Race To The Stones 2017

Sport Walk’s founder Roger Burlinson reports on his Race To The Stones 2017 experience.

Nine months ago I signed up for ‘Race to the Stones’, looking for a follow up challenge to my ‘Sport Walk New Forest 80’ solo ultra earlier that year.  A year on almost exactly (RTTS was one week later than my walk last year) and I found myself at the start line ready to put all my training and preparation into practice. This was also a key point for this Sport Walk blog, as I would effectively be using Race to the Stones as the final test for Sport Walking as a concept.

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Roger, first over the timing strip… competitive, moi?

If you’ve read any of my training updates on Sport Walk, you’ll know that I’ve gone into a lot of detail trying to make my training walks and kit selection as strong as possible.  In a way, you could say that I really bought into the ‘marginal gains’ approach, so famously pioneered by Team Sky.

I’d focussed on getting every little detail right, from nutrition to the right shoes, even down to what kind of pants I was going to wear!  I don’t think I’ll expand on the pants, apart from to say that I’d chosen a quick drying fabric and a low cut for rapid comfort breaks!  You see, you can find ways to save time everywhere!

The Plan
To very quickly recap on my plan then.  I’d settled on 6kph as a comfortable speed (that’s 10 minute km pace) but had consistently been walking faster than that on all my training walks.  I’d only gone up to 40k in training, which was less than I’d originally planned but with hindsight this was probably a good maximum single session distance for a 100k race.  My target race speed then was comfortable, allowing me to keep everything steady and, more importantly, attack the climbs as this is the best way to gain position and time on others when you’re walking.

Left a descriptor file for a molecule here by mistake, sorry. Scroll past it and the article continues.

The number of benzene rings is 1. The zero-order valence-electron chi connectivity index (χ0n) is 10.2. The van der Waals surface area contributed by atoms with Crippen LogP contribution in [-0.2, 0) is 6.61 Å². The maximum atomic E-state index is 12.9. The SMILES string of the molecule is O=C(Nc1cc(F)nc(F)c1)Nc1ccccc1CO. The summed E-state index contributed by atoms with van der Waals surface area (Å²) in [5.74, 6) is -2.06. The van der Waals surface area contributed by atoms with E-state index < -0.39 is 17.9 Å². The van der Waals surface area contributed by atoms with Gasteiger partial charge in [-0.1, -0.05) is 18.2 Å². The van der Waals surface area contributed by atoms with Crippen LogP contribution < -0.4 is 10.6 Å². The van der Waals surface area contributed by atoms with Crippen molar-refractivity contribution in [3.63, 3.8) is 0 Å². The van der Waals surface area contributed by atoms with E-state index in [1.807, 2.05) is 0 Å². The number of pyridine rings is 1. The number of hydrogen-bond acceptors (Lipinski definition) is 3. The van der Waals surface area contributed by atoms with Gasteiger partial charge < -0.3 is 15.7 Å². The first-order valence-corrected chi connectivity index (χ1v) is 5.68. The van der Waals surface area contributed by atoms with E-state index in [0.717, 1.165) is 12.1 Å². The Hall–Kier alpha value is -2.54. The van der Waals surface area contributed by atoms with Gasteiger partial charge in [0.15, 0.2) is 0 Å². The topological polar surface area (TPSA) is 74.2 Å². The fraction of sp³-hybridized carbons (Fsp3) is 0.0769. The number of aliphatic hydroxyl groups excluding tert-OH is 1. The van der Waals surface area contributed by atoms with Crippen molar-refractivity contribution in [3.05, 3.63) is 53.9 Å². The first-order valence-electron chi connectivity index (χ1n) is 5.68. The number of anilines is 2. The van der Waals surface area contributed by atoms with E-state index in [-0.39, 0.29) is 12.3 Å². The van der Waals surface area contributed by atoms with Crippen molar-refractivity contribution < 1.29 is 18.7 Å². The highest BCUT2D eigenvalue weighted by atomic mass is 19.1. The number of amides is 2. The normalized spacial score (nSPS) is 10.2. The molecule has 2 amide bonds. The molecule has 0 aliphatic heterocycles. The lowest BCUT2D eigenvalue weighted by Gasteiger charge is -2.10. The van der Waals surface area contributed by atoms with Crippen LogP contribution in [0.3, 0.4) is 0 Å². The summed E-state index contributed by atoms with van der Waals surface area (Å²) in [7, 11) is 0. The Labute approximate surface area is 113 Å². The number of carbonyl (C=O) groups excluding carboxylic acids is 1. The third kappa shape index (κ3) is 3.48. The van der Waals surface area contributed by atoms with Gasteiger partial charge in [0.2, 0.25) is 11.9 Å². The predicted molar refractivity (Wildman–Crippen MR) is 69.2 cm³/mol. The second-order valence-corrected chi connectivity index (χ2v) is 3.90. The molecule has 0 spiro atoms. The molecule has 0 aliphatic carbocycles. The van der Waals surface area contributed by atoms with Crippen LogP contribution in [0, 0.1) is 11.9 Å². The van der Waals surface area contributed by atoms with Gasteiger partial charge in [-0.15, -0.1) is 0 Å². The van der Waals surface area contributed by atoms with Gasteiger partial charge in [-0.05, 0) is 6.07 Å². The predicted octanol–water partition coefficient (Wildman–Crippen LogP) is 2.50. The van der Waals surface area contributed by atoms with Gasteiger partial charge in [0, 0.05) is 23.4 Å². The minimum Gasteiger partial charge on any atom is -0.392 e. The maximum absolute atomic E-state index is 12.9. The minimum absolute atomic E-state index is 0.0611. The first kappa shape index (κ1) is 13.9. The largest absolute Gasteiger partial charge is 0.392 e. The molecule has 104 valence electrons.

My target pace meant I could potentially finish in 16:40 but being cautious I set 18 hours as my goal.  My time for 82k on my New Forest walk was 17 hours, so experience suggested that this was a safe margin given the higher ground we’d be covering.

I decided to do all my training from about 2 months out on the South Downs and this proved to be a really good call.  The climbs were tougher and in most cases longer but most of all, the trail surface was more challenging on the South Downs than The Ridgeway, except perhaps for the final section at Race to the Stones about 5k from the finish, which was just horrible under foot.

By the time I reached the start line then, pretty much everything was exactly as I’d intended, planned and prepared for and so it was just down to me to deliver.  The only thing I deliberately hadn’t done before this point was recce the route and that was quite an important decision for me on this occasion.  Having trained on what I thought were harder trails, I felt confident enough not to feel the need to pre-walk the Ridgeway but in addition, I wanted the journey itself to be a discovery.  This was my first 100k and I knew how long it might take, so I thought not knowing the route would help keep things interesting.

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One final smile while I still could

The Race
The forecast for the day was mixed but it looked like it would be a dry start.  Temperatures were good enough for shorts and a short sleeved jersey but as we arrived a Lewknor and headed to registration the sky darkened and before I could attach my number to my belt it was drizzling pretty insistently. What to do? Tough it out thinking ahead to dryer conditions and the need to remove a jacket at some point or cover up and stay comfy.  I opted for the latter, as being something of a scrawny individual, I feel the cold and I don’t like feeling cold!